Britain's Tobacco Manufacturers Association does not lobby the EU directly and works through CECCM. By contrast, the powerful German cigarette association DZV (Deutscher Zigarettenverband) does its own lobbying alongside the individual lobbying activities of leading German tobacco producers. "We do not employ any other outside companies like many do, we do it ourselves, which means me and the head of the DZV, Marianne Tritz," said the association's spokesman Peter K0nigsfeld. "The two of us do it because we have real political connections, we talk to members of the [German] parliament and the government and we talk to the secretaries at the ministries if this is necessary," Mr K0nigsfeld said.

"At the European level we are members of CECCM. If it is necessary to talk to say a German member of the European Parliament we do that ourselves, but most of the work is done by CECCM or by the tobacco companies themselves," he said.

Antonio Abrunhosa, chief executive of the International Tobacco Growers' Association (ITGA) said the ITGA did not do any lobbying in Brussels or Strasbourg "because we represent basically the tobacco growers from outside the EU." Growers inside the EU were represented by UNITAS, which worked with the EU institutions. At present however, the ITGA is uneasy about the work of European Commission working groups set up to establish detailed regulations for tobacco ingredients, among other things, as part of implementation of the Framework Convention on Tobacco Control (FCTC) of the World Health Organisation. "We're not lobbying but we need to be fully informed," Mr Abrunhosa said.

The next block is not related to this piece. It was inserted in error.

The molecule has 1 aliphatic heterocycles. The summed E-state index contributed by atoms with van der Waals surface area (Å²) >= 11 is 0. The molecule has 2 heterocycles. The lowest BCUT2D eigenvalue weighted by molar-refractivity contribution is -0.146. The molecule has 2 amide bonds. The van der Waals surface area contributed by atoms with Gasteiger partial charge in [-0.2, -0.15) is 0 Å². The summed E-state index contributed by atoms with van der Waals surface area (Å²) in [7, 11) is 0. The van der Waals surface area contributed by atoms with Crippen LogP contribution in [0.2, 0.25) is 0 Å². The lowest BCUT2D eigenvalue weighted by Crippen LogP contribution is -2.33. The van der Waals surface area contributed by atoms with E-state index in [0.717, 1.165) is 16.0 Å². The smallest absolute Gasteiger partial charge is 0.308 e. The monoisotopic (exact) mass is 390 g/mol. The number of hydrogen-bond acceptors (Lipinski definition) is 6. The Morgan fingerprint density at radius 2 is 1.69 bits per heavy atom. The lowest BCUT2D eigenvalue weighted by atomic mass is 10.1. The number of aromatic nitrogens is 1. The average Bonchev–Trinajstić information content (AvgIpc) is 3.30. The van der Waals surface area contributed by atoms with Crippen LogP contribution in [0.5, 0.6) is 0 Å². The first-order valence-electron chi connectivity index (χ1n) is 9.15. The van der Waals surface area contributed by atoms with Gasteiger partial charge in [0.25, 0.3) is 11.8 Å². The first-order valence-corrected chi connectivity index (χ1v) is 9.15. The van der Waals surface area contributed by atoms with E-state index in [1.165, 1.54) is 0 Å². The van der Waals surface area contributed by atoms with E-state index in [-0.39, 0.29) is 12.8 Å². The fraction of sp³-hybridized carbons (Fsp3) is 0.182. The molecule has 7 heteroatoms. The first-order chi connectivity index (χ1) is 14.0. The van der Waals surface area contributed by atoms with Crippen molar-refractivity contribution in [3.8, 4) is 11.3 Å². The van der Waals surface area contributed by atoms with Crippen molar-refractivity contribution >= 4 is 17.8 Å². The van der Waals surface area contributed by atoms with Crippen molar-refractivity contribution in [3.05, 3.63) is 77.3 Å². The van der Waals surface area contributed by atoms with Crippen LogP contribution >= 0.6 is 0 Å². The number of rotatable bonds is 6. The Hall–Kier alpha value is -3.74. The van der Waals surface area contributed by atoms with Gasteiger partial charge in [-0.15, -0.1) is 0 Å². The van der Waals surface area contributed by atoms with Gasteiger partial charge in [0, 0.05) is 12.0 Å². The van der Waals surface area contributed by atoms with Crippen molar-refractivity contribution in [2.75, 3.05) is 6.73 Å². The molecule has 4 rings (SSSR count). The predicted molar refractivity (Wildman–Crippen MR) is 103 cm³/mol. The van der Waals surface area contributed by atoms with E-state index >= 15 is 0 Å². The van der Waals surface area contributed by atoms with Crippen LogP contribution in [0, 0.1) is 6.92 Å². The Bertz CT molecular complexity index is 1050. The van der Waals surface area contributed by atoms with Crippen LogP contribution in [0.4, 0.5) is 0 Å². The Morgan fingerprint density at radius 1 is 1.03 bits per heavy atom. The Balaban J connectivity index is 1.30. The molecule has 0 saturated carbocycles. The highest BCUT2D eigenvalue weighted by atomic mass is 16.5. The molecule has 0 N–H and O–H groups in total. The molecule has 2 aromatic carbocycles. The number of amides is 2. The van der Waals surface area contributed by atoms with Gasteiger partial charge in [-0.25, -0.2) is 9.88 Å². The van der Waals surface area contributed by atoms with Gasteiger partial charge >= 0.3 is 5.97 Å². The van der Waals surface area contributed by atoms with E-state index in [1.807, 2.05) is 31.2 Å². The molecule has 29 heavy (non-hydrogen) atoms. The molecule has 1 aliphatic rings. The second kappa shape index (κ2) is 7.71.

The British-based ASH anti-smoking campaign describes itself as a pressure group "and a lot of our work is to put pressure on governments to implement measures to benefit health," said Amanda Sandford, research manager. When tobacco policy is being decided at EU level "we would make representations, but we're a small organisation and we don't employ outside firms so we do it ourselves. We don't make many visits to Brussels for cost reasons so a lot of our work is by e-mail and telephone," she said.

Another leading campaigner against smoking, the British Medical Association (BMA), has a one-person Brussels office to promote BMA policies on a number of initiatives at EU level and monitors the work of EU institutions. But "tobacco is only one of these issues," said Nicola While, the BMA's EU liaison officer.

The Brussels-based Smoke Free Partnership "is not a lobbying organisation--what we do is inform decision-makers of evidence-based policies with regard to tobacco control," said the director Florence Berteletti-Kemp. "We inform decision-makers, sometimes through workshops and seminars, of their obligations regarding the FCTC and tell them what the various articles of the convention mean by going into detail," she said.
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Author:Haworth, David; Osborn, Alan
Publication:International News Services.com
Date:Jan 1, 2010
Words:1452